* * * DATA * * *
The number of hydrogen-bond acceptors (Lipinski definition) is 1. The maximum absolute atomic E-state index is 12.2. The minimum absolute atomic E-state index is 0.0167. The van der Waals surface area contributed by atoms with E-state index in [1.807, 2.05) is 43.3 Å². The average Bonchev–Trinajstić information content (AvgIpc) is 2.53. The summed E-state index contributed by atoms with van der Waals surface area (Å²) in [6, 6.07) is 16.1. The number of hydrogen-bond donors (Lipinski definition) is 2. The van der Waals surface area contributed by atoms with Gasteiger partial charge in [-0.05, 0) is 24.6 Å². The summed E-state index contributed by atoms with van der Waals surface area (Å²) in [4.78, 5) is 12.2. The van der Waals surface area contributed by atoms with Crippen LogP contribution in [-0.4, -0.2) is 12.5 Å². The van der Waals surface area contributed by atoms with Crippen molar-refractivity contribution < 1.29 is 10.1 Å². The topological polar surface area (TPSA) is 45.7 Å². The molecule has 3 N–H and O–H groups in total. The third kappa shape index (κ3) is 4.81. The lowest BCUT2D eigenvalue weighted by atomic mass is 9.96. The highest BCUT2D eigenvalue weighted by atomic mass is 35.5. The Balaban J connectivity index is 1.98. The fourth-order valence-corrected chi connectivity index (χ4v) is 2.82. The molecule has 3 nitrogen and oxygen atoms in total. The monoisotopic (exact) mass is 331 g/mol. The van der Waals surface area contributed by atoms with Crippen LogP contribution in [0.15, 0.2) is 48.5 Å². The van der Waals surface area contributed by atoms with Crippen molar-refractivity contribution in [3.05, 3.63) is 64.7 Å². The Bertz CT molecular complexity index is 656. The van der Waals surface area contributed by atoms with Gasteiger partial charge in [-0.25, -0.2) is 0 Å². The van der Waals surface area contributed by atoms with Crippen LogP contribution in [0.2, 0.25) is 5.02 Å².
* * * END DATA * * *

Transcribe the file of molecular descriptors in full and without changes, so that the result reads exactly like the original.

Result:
The number of hydrogen-bond acceptors (Lipinski definition) is 1. The maximum absolute atomic E-state index is 12.2. The minimum absolute atomic E-state index is 0.0167. The van der Waals surface area contributed by atoms with E-state index in [1.807, 2.05) is 43.3 Å². The average Bonchev–Trinajstić information content (AvgIpc) is 2.53. The summed E-state index contributed by atoms with van der Waals surface area (Å²) in [6, 6.07) is 16.1. The number of hydrogen-bond donors (Lipinski definition) is 2. The van der Waals surface area contributed by atoms with Gasteiger partial charge in [-0.05, 0) is 24.6 Å². The summed E-state index contributed by atoms with van der Waals surface area (Å²) in [4.78, 5) is 12.2. The van der Waals surface area contributed by atoms with Crippen LogP contribution in [-0.4, -0.2) is 12.5 Å². The van der Waals surface area contributed by atoms with Crippen molar-refractivity contribution < 1.29 is 10.1 Å². The topological polar surface area (TPSA) is 45.7 Å². The molecule has 3 N–H and O–H groups in total. The third kappa shape index (κ3) is 4.81. The lowest BCUT2D eigenvalue weighted by atomic mass is 9.96. The highest BCUT2D eigenvalue weighted by atomic mass is 35.5. The Balaban J connectivity index is 1.98. The fourth-order valence-corrected chi connectivity index (χ4v) is 2.82. The molecule has 3 nitrogen and oxygen atoms in total. The monoisotopic (exact) mass is 331 g/mol. The van der Waals surface area contributed by atoms with Crippen LogP contribution in [0.15, 0.2) is 48.5 Å². The van der Waals surface area contributed by atoms with Crippen molar-refractivity contribution in [3.05, 3.63) is 64.7 Å². The Bertz CT molecular complexity index is 656. The van der Waals surface area contributed by atoms with Gasteiger partial charge in [-0.25, -0.2) is 0 Å². The van der Waals surface area contributed by atoms with Crippen LogP contribution in [0.2, 0.25) is 5.02 Å².